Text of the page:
Monday Market Update - Winter 3

The Real Monetary Benefits of Homeownership

meghanriley Home Buyer Tips Leave a Comment

Happy New Year!  I hope your celebration of the New Year was filled with fun, laughter, friends and family.  We all had a great break and are looking forward to the New Year.

I read an article this morning about the real monetary advantages of homeownership, the “Great American Dream” and I wanted to share the article from Realty Times with you.

To foster and encourage this dream, Congress has consistently enacted tax legislation which favors homeowners.  Indeed, much has been written that our tax laws discriminate against renters, by giving unfair and unequal tax benefits to thouse who own homes.

Every four years, some candidate for high political office tries to focus our attention on equalizing the tax laws, and repealing the homeowner benefits, but these arguments have consistently fallen on deaf ears.  And this coming election year is no different.

For those of us who own homes, here is a list of the itemized deductions available to the average homeowner.  Every year, you are permitted to deduct the following expenses:

TAXES: Real property taxes, both state and local, can be deducted.  However, it should be noted that real estate taxes are only deductible in the year they are actually paid to the government.  Thus, if in year 2015, your lender held escrow moneys for taxes due in 2016, you cannot take a deduction for these taxes when you file your 2015 tax return.

Mortgage lenders are required to send an annual statement to borrowers by th end of January of each year, reflecting the amount of mortgage interest and real estate taxes the homeowner paid during the previous year.

MORTGAGE INTEREST:  Interest on mortgage loans on a first or second home is fully deductible, subject to the following limitations: acquistion loans up to $1 Million, and home equity loans up to $100,000.  If you are married, but file separately, these limits are split in half.

You must understand the concept of an acquistion loan.  To qualify for such a loan, you must buy, construct, or substantially improve your home.  If you refinance for more than the outstanding indebtedness, the excess amount does not qualiy as an acquistion loan unless you use all of the excess to improve your home.  However, any other excess may qualify as a home equity loan.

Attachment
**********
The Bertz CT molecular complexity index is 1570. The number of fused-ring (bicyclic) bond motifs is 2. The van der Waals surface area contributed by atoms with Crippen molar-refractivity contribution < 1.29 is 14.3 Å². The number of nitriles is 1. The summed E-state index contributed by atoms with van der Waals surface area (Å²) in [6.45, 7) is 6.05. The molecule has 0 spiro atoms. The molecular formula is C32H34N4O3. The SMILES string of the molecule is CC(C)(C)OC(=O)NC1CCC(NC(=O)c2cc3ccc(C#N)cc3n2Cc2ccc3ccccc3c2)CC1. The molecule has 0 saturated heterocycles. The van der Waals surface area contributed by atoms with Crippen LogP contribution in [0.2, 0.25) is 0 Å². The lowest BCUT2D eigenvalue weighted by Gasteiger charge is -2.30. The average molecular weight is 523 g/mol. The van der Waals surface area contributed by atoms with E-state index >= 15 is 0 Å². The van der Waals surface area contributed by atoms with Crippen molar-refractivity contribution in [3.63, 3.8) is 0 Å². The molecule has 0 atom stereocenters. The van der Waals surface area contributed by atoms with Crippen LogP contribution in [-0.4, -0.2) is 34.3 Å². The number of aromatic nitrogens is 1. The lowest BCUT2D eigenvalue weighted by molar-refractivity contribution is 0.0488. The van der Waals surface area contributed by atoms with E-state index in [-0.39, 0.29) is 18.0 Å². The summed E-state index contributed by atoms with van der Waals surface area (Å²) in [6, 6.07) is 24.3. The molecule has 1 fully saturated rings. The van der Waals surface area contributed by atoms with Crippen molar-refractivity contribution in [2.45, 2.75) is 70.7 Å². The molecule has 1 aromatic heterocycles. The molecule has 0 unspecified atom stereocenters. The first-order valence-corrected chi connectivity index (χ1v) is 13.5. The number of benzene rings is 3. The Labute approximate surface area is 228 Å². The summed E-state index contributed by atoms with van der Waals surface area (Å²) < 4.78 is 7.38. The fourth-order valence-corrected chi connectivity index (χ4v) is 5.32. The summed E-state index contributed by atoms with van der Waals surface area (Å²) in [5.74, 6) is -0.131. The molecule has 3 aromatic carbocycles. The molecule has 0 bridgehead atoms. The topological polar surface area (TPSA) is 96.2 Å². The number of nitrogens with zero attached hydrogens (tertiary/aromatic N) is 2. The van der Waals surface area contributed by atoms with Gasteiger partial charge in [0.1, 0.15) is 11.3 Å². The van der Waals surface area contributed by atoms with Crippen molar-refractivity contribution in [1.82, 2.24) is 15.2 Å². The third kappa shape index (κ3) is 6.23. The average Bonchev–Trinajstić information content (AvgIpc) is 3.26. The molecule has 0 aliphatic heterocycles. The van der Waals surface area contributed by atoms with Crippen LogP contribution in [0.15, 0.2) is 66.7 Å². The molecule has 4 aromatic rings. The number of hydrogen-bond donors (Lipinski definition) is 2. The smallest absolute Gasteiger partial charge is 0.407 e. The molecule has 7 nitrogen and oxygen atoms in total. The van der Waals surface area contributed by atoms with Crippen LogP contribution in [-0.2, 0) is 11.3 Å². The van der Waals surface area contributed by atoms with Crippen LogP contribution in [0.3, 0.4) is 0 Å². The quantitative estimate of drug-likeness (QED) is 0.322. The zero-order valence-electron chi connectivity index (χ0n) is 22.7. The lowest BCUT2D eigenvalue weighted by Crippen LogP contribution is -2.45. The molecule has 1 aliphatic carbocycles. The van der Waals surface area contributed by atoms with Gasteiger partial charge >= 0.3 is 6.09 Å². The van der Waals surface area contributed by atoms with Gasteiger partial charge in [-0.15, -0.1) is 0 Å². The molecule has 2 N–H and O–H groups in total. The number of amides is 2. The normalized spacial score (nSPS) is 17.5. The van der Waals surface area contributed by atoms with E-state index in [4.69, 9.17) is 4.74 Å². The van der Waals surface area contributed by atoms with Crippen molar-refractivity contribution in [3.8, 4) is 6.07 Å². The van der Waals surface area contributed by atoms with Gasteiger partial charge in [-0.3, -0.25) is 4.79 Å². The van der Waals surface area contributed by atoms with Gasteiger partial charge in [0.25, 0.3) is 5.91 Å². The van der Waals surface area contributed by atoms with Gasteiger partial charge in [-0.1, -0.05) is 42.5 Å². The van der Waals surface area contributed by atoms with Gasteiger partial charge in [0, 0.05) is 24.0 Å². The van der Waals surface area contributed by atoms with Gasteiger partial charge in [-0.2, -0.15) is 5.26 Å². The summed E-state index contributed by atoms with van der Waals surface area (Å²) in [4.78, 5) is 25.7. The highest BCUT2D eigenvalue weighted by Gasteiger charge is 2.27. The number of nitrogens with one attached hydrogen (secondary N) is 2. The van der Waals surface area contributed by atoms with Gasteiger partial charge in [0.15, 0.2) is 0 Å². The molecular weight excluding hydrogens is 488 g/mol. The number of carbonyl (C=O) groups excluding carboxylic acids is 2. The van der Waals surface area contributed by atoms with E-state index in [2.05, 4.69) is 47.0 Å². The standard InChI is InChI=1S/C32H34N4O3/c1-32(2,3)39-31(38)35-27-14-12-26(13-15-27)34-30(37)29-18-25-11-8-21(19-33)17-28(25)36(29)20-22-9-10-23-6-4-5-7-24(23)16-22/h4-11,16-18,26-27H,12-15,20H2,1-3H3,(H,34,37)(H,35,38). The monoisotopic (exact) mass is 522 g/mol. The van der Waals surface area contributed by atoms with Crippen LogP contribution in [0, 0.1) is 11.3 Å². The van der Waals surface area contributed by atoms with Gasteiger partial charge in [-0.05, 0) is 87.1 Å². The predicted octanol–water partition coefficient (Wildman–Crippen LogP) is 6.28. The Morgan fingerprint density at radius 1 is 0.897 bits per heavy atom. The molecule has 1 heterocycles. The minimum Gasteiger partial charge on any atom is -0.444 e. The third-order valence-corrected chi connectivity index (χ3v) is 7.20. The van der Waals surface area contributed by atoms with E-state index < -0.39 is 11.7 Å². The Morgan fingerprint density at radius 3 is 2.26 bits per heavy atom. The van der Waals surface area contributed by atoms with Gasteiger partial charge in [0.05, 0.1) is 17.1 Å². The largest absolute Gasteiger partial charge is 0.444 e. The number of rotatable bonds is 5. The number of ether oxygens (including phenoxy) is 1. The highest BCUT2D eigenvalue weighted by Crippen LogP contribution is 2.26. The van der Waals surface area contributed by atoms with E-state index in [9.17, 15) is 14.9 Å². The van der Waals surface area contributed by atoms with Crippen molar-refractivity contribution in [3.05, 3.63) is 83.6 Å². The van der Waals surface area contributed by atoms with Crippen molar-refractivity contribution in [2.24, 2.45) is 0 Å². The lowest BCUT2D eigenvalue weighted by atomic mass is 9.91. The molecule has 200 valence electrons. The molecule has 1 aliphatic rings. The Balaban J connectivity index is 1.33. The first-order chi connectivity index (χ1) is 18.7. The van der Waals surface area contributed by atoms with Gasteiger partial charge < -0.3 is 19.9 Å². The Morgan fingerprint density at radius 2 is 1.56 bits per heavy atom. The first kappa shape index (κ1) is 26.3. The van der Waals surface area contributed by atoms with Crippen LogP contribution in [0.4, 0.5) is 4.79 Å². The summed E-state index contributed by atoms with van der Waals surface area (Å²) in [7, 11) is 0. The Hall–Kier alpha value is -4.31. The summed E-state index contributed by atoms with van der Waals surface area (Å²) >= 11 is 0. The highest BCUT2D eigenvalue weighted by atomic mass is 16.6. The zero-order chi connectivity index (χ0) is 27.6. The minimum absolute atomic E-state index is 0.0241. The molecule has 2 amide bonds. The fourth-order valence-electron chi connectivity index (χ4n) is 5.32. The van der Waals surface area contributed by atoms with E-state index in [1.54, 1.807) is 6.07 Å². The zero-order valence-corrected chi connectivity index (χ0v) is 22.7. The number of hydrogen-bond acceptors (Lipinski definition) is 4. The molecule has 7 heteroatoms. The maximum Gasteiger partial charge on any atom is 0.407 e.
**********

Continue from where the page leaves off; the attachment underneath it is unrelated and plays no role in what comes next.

Let us look at this example:  Several years ago, you purchased your house for $150,000 and obtained a mortgage in the amount of $100,000.  Last year, your mortgage indebtedness had been reduced to $95,000, but your house was worth $300,000.

Because rates were low last year, you refinanced and were able to get a new mortgage of $175,000.  your acquisition indebtedness is $95,000.  The additional $80,000 that you took out of your equity does not qualify as acqusition indebtedness, but since it’s under $100,000, it qualifies as if it was a home equity loan.

Several years ago, the Internal Revenue Service ruled that one does not have to take out a separate home equity loan to qualify for this aspect of the tax deduction.  However, if you had borrowed $200,000, you would only be able to deduct interest on $195,000 of your loan— the $95,000 acquistion indebtedness, plus the $100,000 home equity.

The remaining interest in treated as personal interest and is not deductible.

POINTS: When you obtain a mortgage loan, some lenders will allow you to pay one or more points to get that loan.  The more points you pay, the lower your mortgage interest rate should be.  Whether referred as “loan origination fees,” “premium charges,” or “discounts,” these are still points.  Each point is one percent of the amount borrowed; if you obtain a loan of $170,000, each point will cost you $1,700.

The IRS has also ruled that even if points are paid by sellers, they are still deductible by the homebuyer.  Points paid to a lender when you refinance your current mortgage are not fully deductible in the year they are paid; you have to allocate the amount over the life of the loan.  For example,  you paid $1700 in points over a 30 year loan.  Each year you are permitted to deduct only $56.66 ($1700 divided by 30); however, when you pay off this new loan, any remaining portion of the points you have not deducted are then deductible in full.

Needless to say, if you have any questions about these tax benefits, discuss them with your financial and legal advisors.

Have an incredible week and an amazing 2016!

About the Author
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meghanriley

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Meghan is the Client Care Coordinator for The Cameron Team and a published author of two young adult books.